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Jewett v. IDT Corp.

UNITED STATES DISTRICT COURT DISTRICT OF NEW JERSEY


May 17, 2007

D. MICHAEL JEWETT, PLAINTIFF,
v.
IDT CORPORATION, ET AL. DEFENDANTS.

The opinion of the court was delivered by: Lifland, District Judge

OPINION RE: MOTION FOR RECONSIDERATION

I. Background

On July 17, 2006, this Court held Plaintiff's counsel William P. Perniciaro, Esq. in civil contempt for submitting interrogatories in violation of the Court's December 27, 2005 Order. As a sanction, the Court ordered Perniciaro to pay Defendants' attorneys' fees incurred opposing those interrogatories. On July 26, 2006, Defendants submitted an application for fees. Perniciaro did not object to Defendants' application. On August 25, 2006, on the basis of that application, the Court ordered that Defendants were entitled to $29,443.00 in attorneys' fees.

Perniciaro thereafter moved for reconsideration of the August 25, 2006 Order, arguing, in part, that Plaintiffs failed to apply for attorneys' fees using the lodestar method. On January 17, 2007, the Court ruled that the lodestar method was indeed applicable, and accepted Defendants' counsel's offer to resubmit their fee application using the lodestar method. The Court asked Defendants to "include hourly rates in effect at the time of billing to IDT, and the amounts actually billed to IDT, even if discounted," in their updated application, so that "the Court will have before it all the information which it will need to resolve this fee application." Defendants have done so, and Perniciaro has submitted his objections. The Court will now decide the matter using the lodestar method.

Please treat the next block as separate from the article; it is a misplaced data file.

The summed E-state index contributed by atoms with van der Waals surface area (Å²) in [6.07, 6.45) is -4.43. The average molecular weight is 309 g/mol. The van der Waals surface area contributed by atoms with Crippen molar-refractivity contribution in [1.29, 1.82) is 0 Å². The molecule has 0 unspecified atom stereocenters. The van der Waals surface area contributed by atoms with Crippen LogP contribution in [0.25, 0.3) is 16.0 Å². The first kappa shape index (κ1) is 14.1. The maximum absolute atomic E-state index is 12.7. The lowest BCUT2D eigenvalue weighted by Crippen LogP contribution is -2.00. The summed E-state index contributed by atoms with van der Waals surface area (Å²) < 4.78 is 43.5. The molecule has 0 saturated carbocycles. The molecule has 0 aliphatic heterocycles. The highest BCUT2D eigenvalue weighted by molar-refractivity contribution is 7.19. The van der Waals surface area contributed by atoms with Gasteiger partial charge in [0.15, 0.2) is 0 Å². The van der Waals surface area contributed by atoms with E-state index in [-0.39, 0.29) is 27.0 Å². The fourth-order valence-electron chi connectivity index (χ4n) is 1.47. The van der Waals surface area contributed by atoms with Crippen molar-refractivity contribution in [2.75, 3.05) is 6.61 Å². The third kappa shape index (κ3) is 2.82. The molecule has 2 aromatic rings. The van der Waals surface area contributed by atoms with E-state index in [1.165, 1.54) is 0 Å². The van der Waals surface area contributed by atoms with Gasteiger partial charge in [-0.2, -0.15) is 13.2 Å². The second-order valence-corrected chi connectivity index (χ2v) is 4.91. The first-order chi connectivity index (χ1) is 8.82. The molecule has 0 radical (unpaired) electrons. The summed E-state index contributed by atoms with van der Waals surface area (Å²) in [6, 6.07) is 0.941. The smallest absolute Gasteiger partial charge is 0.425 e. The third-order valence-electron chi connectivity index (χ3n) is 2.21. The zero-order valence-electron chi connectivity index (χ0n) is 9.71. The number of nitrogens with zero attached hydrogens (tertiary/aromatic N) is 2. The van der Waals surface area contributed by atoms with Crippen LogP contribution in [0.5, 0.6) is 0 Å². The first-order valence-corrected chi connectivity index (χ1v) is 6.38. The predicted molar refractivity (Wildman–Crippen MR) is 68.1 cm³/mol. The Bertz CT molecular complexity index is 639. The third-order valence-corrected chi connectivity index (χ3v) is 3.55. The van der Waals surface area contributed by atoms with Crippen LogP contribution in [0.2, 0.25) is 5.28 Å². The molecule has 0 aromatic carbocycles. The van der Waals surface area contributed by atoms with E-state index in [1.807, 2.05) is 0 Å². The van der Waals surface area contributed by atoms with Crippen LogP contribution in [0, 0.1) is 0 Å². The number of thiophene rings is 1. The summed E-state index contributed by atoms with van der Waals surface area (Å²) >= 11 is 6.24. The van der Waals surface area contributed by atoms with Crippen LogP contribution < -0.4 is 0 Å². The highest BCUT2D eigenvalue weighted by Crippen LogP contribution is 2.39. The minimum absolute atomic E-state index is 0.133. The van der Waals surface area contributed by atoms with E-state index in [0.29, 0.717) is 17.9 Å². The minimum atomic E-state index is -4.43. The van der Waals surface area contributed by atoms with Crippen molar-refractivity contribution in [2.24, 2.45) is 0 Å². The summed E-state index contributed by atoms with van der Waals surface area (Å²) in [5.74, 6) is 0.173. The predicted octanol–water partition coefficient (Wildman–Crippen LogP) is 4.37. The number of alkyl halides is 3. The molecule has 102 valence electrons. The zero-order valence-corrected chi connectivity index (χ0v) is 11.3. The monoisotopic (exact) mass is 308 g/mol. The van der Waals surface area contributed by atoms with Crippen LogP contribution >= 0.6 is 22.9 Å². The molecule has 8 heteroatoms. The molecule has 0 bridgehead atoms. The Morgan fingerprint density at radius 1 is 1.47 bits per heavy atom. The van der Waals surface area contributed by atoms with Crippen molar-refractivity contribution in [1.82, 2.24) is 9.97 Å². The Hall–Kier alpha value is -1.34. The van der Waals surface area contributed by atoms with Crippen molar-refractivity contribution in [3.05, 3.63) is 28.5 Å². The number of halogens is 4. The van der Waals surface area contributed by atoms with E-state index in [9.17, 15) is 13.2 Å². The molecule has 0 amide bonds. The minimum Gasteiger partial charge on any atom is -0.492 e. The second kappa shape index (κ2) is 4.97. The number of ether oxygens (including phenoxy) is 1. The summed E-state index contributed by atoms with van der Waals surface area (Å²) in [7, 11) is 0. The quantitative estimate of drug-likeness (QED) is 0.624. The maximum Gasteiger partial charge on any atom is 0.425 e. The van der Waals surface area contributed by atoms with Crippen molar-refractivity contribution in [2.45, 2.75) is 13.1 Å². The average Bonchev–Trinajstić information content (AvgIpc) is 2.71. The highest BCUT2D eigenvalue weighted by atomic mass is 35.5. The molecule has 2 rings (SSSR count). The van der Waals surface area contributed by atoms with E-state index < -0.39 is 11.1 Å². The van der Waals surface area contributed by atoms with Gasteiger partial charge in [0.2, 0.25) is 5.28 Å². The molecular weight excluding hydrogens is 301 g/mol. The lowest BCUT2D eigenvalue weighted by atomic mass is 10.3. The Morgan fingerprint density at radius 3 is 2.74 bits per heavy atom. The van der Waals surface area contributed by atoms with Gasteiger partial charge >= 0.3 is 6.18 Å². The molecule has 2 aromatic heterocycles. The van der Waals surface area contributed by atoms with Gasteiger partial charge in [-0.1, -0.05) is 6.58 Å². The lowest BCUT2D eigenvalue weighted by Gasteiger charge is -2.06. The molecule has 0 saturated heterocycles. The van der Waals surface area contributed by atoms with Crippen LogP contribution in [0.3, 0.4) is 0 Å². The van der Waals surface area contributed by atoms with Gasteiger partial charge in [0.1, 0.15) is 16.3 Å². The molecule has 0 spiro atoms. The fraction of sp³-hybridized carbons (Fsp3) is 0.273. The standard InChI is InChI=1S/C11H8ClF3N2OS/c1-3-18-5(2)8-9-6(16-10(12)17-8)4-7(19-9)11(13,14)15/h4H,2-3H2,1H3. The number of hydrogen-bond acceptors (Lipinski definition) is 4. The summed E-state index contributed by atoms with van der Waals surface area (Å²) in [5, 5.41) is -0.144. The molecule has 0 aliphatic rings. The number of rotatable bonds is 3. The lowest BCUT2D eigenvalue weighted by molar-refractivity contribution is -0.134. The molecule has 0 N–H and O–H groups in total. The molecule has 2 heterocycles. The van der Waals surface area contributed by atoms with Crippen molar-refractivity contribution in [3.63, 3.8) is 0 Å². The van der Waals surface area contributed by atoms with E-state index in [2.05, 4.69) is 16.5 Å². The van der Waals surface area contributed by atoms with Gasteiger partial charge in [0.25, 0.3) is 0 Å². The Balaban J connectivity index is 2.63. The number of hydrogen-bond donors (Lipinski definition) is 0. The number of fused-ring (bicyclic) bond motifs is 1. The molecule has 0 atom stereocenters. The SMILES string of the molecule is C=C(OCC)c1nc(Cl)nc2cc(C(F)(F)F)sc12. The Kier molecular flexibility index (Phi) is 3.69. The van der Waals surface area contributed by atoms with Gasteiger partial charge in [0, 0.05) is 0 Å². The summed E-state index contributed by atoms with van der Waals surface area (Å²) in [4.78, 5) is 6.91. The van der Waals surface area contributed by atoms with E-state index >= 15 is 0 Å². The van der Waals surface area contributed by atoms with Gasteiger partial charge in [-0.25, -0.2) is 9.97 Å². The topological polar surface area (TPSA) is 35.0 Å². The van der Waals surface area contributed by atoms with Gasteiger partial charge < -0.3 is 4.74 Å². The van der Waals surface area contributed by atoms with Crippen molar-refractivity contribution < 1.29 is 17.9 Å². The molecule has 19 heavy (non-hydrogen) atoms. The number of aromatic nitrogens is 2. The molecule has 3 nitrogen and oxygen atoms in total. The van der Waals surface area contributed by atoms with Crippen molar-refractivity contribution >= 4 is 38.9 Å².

II. Discussion

A. The Lodestar Method

An award of attorneys' fees and costs to the prevailing party in a civil contempt action is determined according to the "lodestar method." Apple Corps[ Ltd., MPL v. Int'l Collectors Soc'y], 25 F. Supp. 2d [480, ]484-85[ (D.N.J. 1998)]. The lodestar calculation involves determining the number of hours reasonably expended on the litigation multiplied by a reasonable hourly rate, Hensley v. Eckerhart, 461 U.S. 424, 433, 76 L.Ed. 2d 40, 103 S.Ct. 1933 (1983), and is presumed to yield a "reasonable fee."

The party seeking attorneys' fees has the burden of establishing the reasonableness of the fees sought and submitting evidence to support the rates and hours claimed. Hensley, 461 U.S. at 433.